Jenn Nawada explains how to identify and care for holly plants and incorporate them into landscapes. She notes that many holly plants keep their distinctive dense, glossy leaves all year, making them an excellent foundation plant for your garden design.
The holly bush is a beloved symbol of Christmas and wintertime. It adorns cards, holiday wreaths, and garlands. But, this evergreen is worth celebrating beyond the holidays and will add cheer to your landscape all year long. Read on to learn more about two popular types of holly, where they grow best, and how to care for them.
Many holly plants keep their distinctive dense, glossy leaves all year, making them an excellent foundation plant for your garden design. Hollys typically appear in colder months. Each fall, they produce their trademark red berries. But watch out, the berries are poisonous for humans, so take care around them if you have small children.
The Most Popular Types of Holly
There are more than 480 species of holly—they are a large and diverse group that ranges from small shrubs to tall trees. Which option is suitable for your yard or garden? It depends on what you’re looking for.
Ilex Meserveae (Blue Holly)
This species, also known as blue holly, is a hearty variety that looks similar to the classic European holly associated with Christmas because it produces red berries in the fall. Its leaves are bluish-green, but they have the same shine and leathery texture.
Blue Holly is also a fast grower that will stand about six-to-eight feet tall once it’s matured. The stems are a purplish color, and in the spring, this holly sprouts small white flowers. This plant is tolerant of the cold and grows best in northern parts of the United States.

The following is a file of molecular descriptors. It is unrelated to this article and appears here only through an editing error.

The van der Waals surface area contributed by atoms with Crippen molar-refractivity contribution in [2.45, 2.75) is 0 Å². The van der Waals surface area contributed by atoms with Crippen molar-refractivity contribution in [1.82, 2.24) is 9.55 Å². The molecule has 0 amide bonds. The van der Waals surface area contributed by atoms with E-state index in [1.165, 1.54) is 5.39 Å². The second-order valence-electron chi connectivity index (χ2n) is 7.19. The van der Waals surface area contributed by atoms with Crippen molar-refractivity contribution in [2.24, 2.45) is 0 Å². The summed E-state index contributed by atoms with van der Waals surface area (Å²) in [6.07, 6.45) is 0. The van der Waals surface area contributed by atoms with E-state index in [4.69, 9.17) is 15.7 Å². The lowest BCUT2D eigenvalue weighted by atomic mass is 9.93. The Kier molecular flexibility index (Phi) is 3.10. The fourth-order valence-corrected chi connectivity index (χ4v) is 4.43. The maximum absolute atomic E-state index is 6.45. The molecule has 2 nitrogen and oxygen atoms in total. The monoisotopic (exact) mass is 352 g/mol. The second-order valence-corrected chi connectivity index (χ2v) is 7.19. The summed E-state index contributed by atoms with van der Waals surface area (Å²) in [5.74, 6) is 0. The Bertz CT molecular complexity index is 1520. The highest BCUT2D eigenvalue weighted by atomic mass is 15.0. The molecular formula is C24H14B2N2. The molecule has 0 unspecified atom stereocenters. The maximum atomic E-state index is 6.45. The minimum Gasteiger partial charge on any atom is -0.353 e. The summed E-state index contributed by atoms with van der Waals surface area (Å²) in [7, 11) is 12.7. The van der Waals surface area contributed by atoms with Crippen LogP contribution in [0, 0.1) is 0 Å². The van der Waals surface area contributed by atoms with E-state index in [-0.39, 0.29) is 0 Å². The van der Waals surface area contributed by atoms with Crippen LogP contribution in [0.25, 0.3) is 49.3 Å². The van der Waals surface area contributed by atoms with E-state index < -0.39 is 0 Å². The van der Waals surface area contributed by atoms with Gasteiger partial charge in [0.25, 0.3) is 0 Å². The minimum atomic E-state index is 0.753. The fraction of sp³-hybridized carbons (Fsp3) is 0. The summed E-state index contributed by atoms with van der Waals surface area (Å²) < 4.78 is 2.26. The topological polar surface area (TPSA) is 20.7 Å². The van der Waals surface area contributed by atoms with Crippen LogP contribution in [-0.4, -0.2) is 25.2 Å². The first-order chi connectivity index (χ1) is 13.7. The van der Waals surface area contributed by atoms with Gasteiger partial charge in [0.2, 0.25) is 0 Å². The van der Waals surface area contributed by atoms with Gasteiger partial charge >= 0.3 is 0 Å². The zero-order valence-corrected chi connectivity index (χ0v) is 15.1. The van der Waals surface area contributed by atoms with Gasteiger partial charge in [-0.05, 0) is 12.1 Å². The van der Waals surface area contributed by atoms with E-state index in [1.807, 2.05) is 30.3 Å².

Ilex Crenata (Japanese Holly)
Native to Asia, this slow-growing variety of holly is exceptionally dense and durable. It resembles a boxwood more than a Christmas decoration—instead of spiny, prickly leaves, the crenata has small, spineless convex leaves with a deep green color. Their berries are deep purple or black and often are hidden under their leaves.
Japanese holly is a good choice for your garden if you’re looking for shrubs or topiaries. They do well with regular pruning and are good at maintaining their shape. You can plant this variety in USDA zones 6-9, but they don’t do well in areas with harsh winter weather.
When to Plant Holly
Both Blue Holly and Japanese Holly can tolerate full sun to part shade. They prefer moist, well-drained soil that is slightly acidic. If you’re looking for an easy-to-care-for evergreen, you should plant them in the spring and enjoy them all year.
Jenn tells viewers about holly species, highlighting the Ilex Meserveae (blue holly) and Ilex Crenata (Japanese holly). The Ilex Meserveae thrives in USDA growing zones 5-8, while the Ilex Crenata does well in USDA growing zones 5-9. Both species can be sourced at garden centers.
Stonegate Gardens provided expert assistance with this segment.